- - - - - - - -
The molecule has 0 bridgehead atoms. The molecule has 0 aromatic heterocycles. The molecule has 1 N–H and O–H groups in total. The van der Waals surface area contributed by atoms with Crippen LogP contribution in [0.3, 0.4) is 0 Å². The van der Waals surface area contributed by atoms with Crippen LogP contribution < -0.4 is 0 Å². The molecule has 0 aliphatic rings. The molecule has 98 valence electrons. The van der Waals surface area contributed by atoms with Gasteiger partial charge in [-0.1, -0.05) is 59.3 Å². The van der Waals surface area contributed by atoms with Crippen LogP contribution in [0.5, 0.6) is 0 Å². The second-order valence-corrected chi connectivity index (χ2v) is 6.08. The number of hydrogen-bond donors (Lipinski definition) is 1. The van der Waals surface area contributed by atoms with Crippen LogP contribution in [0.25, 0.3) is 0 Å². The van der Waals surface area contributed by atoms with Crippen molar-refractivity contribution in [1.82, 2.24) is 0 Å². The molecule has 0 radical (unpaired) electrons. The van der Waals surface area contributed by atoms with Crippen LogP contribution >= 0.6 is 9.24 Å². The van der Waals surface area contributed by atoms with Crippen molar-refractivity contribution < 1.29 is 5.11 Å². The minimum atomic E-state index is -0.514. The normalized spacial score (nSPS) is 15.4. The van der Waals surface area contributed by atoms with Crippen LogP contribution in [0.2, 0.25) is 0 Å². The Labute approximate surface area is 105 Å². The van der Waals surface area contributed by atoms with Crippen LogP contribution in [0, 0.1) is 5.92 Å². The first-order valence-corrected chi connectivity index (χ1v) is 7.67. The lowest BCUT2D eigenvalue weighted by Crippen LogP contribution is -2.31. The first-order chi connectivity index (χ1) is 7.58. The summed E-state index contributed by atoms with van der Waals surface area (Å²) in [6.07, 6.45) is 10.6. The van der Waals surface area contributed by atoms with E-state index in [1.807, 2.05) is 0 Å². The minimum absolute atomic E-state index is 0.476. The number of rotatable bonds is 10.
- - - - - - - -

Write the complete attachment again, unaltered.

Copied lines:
The molecule has 0 bridgehead atoms. The molecule has 0 aromatic heterocycles. The molecule has 1 N–H and O–H groups in total. The van der Waals surface area contributed by atoms with Crippen LogP contribution in [0.3, 0.4) is 0 Å². The van der Waals surface area contributed by atoms with Crippen LogP contribution < -0.4 is 0 Å². The molecule has 0 aliphatic rings. The molecule has 98 valence electrons. The van der Waals surface area contributed by atoms with Gasteiger partial charge in [-0.1, -0.05) is 59.3 Å². The van der Waals surface area contributed by atoms with Crippen LogP contribution in [0.5, 0.6) is 0 Å². The second-order valence-corrected chi connectivity index (χ2v) is 6.08. The number of hydrogen-bond donors (Lipinski definition) is 1. The van der Waals surface area contributed by atoms with Crippen LogP contribution in [0.25, 0.3) is 0 Å². The van der Waals surface area contributed by atoms with Crippen molar-refractivity contribution in [1.82, 2.24) is 0 Å². The molecule has 0 radical (unpaired) electrons. The van der Waals surface area contributed by atoms with Crippen LogP contribution >= 0.6 is 9.24 Å². The van der Waals surface area contributed by atoms with Crippen molar-refractivity contribution < 1.29 is 5.11 Å². The minimum atomic E-state index is -0.514. The normalized spacial score (nSPS) is 15.4. The van der Waals surface area contributed by atoms with Crippen LogP contribution in [0.2, 0.25) is 0 Å². The Labute approximate surface area is 105 Å². The van der Waals surface area contributed by atoms with Crippen LogP contribution in [0, 0.1) is 5.92 Å². The first-order valence-corrected chi connectivity index (χ1v) is 7.67. The lowest BCUT2D eigenvalue weighted by Crippen LogP contribution is -2.31. The first-order chi connectivity index (χ1) is 7.58. The summed E-state index contributed by atoms with van der Waals surface area (Å²) in [6.07, 6.45) is 10.6. The van der Waals surface area contributed by atoms with E-state index in [1.807, 2.05) is 0 Å². The minimum absolute atomic E-state index is 0.476. The number of rotatable bonds is 10.